Discussion in 'General Auto Conversion Discussion' started by Doggzilla, Sep 14, 2019.
OK. Just wasn't sure if it would handle 700 shp at 8700 rpm
They handle thousands of HP turning a blower.. they can handle 700 hp especially when it’s low torque, 422 ft/lbs
OK that sounds promising
So who's doing the analysis so we can start building?
Insane 4am thoughts with a teething kiddo waking me up early... Since you'd have a hollow shaft running right between the heads - could you leave the point of the spinner open and use it to 'duct' cooling air straight to the heads?
what Engine are you planning upon using?
NW Aero Performance and Belted Air Drives both used the Blanton design with their V8 packages. THere has also been some one off copies of the Blanton design. They've been running since the 80's. They are/ need to be very sturdy, which translates to a bit heavy. If they are not adjusted/tensioned properly, the belt will move toward one edge and shred itself. Mine uses a 12248M12k which around 4.5" wide. There are several companies that make the belts. The belts should be replace every 2 years or sooner if they show wear. They have plenty of strength.
Mazda Rotary 20B
is the Blanton Design a similar belt to the Gilmer Belts?
Gates and Goodyear have a wide assortment of sizes. The strength comes in from a combination of width and the pitch of the teeth. The larger the pitch the stronger the belts are.
Do you mean they are used to spin the blower on thousand horsepower engines, using a couple of hundred hp max?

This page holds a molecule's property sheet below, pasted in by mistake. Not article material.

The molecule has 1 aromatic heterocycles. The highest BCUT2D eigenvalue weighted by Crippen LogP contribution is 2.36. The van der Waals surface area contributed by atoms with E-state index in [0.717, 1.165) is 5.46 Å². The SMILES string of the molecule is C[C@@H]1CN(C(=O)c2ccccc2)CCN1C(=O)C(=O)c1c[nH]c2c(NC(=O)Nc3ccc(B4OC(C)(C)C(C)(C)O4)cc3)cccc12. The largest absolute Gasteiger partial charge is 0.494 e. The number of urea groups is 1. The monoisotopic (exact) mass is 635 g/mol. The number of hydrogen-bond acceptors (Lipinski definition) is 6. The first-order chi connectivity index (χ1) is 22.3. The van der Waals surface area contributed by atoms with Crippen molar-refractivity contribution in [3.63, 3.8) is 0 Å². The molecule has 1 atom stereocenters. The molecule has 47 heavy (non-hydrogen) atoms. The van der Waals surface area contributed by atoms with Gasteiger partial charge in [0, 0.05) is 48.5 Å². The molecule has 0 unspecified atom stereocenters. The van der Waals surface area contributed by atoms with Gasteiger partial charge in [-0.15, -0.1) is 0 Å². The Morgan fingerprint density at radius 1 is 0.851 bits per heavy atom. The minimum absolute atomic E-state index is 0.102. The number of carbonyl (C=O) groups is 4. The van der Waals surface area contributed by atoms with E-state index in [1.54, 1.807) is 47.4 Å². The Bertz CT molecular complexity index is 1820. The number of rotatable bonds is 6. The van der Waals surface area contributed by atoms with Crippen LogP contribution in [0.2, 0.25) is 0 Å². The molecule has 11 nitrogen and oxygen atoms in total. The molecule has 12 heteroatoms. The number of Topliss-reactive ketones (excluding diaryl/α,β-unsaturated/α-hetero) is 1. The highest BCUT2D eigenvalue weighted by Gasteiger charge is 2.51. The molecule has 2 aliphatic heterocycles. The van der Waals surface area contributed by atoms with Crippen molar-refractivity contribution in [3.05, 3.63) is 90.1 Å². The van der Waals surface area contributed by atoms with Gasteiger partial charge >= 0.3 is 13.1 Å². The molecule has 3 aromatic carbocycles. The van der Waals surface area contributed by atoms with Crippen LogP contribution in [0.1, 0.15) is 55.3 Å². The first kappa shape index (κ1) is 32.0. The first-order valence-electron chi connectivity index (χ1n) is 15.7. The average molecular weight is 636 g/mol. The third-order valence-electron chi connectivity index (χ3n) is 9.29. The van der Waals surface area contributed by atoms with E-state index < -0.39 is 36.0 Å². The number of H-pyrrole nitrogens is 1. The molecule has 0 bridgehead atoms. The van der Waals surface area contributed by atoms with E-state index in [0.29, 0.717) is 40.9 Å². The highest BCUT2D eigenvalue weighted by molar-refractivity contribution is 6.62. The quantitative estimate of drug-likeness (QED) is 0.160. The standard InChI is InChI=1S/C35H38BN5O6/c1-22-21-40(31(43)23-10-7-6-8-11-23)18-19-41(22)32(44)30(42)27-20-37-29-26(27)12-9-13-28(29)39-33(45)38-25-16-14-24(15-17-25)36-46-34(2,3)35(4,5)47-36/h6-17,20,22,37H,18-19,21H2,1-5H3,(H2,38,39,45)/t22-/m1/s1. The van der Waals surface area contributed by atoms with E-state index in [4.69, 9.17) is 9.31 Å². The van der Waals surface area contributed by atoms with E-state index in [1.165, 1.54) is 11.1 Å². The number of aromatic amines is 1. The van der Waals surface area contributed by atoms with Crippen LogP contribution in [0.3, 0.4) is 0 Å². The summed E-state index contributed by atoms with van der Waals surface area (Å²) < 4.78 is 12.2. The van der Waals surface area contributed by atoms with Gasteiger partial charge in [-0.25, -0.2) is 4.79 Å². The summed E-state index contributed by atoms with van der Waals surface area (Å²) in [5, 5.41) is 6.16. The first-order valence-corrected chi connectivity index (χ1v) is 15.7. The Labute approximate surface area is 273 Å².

If not, please provide a link to the "thousands of hp" belt drive.
About 1,000 HP delivered into the blower by the belt drive, about 10,000 HP out of the engine.
TBO of 5 seconds at power.
Actually the blower consumes about 2-3,000 hp. The net is greater with the blower but it takes power to make power.
OK I've just realised that you are referring to a supercharger not a snow blower!
Exactly. I’ll dig up a photo of how we did it in the boat and see if I can post it.
Yeah but the motor was always under-powered (40hp) and when Hirth had a suitable 70hp motor they went bankrupt and most of those engines never got delivered.
That was my meaning. Where there TV issues as well? Yes. But ASIDE from that the motors simply never performed, or were never delivered.
And I agree that this is almost always the 'E'xperimental part of E/AB rearing its head. Lots of early failures in design, not the underlying concept.
Yes. Gilmer Belts had trapezoidal teeth, The belt I have has round teeth.
As for the drive shaft I think you could get a bigger head start using a motor that already has a countershaft in the design (many 90deg engines need a countershaft to help reduce vibrations).
This means that the block is already drilled for oil passages and the block ends already have a thick hunk of metal line bored for a sizable shaft.
Auto engines are not about weight savings. You really can't save that much weight. Auto engines are about saving money on the initial purchase and maintenance (and rebuild).
I'll happily give up 100lbs for a motor I can actually afford to run and maintain.
Gates Powergrip HTD belts (the latest versions) have round teeth in round sprocket grooves. Supposed to run cooler, and quieter and transmits more torque as the failure is to shear the base of the tooth off which is much larger than trapezoidal. I have seen a trend toward these belts in timing belts.
Don't ever say airplane around anyone from Gates or any of their suppliers. Say garden tractor.
Used them on pretty high horsepower blower test rigs. They are stout! If you run them well below spec and cool them well they have quite good life.
GT series are the successors to HTD with GT carbon being the highest power rated yet. More power and life, less noise.
Designing a belt reduction for X hp is the easy part. Download the catalogue from your favourite belt manufacturer and go through the sizing process. They have tables for hp per mm of width for various pulley sizes.
Designing a redrive that does not have TV issues is much harder. That is not even hinted at in the catalogues.
Separate names with a comma.